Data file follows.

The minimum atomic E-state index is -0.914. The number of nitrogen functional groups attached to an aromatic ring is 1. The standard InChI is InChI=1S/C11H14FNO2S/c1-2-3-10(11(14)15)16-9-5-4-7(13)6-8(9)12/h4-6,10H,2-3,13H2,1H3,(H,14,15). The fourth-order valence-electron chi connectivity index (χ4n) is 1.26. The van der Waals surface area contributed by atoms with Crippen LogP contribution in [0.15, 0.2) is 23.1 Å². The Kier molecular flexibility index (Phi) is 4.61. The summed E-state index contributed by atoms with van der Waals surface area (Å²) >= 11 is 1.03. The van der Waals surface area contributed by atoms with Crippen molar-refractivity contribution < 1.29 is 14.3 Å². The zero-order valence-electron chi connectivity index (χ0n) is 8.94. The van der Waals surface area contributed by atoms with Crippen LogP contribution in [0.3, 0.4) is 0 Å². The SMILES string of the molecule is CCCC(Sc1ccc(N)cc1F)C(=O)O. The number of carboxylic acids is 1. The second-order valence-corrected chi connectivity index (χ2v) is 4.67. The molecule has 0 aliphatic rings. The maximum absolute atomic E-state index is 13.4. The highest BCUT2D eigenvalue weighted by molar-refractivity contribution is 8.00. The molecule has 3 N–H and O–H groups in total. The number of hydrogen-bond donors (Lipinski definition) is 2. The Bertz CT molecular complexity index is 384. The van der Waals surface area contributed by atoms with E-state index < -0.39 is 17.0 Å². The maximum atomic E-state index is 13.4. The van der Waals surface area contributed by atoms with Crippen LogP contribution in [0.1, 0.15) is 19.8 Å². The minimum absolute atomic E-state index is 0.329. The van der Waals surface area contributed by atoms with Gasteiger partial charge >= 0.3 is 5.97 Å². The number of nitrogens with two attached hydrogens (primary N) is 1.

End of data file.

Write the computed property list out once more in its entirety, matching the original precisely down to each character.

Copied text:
The minimum atomic E-state index is -0.914. The number of nitrogen functional groups attached to an aromatic ring is 1. The standard InChI is InChI=1S/C11H14FNO2S/c1-2-3-10(11(14)15)16-9-5-4-7(13)6-8(9)12/h4-6,10H,2-3,13H2,1H3,(H,14,15). The fourth-order valence-electron chi connectivity index (χ4n) is 1.26. The van der Waals surface area contributed by atoms with Crippen LogP contribution in [0.15, 0.2) is 23.1 Å². The Kier molecular flexibility index (Phi) is 4.61. The summed E-state index contributed by atoms with van der Waals surface area (Å²) >= 11 is 1.03. The van der Waals surface area contributed by atoms with Crippen molar-refractivity contribution < 1.29 is 14.3 Å². The zero-order valence-electron chi connectivity index (χ0n) is 8.94. The van der Waals surface area contributed by atoms with Crippen LogP contribution in [0.3, 0.4) is 0 Å². The SMILES string of the molecule is CCCC(Sc1ccc(N)cc1F)C(=O)O. The number of carboxylic acids is 1. The second-order valence-corrected chi connectivity index (χ2v) is 4.67. The molecule has 0 aliphatic rings. The maximum absolute atomic E-state index is 13.4. The highest BCUT2D eigenvalue weighted by molar-refractivity contribution is 8.00. The molecule has 3 N–H and O–H groups in total. The number of hydrogen-bond donors (Lipinski definition) is 2. The Bertz CT molecular complexity index is 384. The van der Waals surface area contributed by atoms with E-state index < -0.39 is 17.0 Å². The maximum atomic E-state index is 13.4. The van der Waals surface area contributed by atoms with Crippen LogP contribution in [0.1, 0.15) is 19.8 Å². The minimum absolute atomic E-state index is 0.329. The van der Waals surface area contributed by atoms with Gasteiger partial charge >= 0.3 is 5.97 Å². The number of nitrogens with two attached hydrogens (primary N) is 1.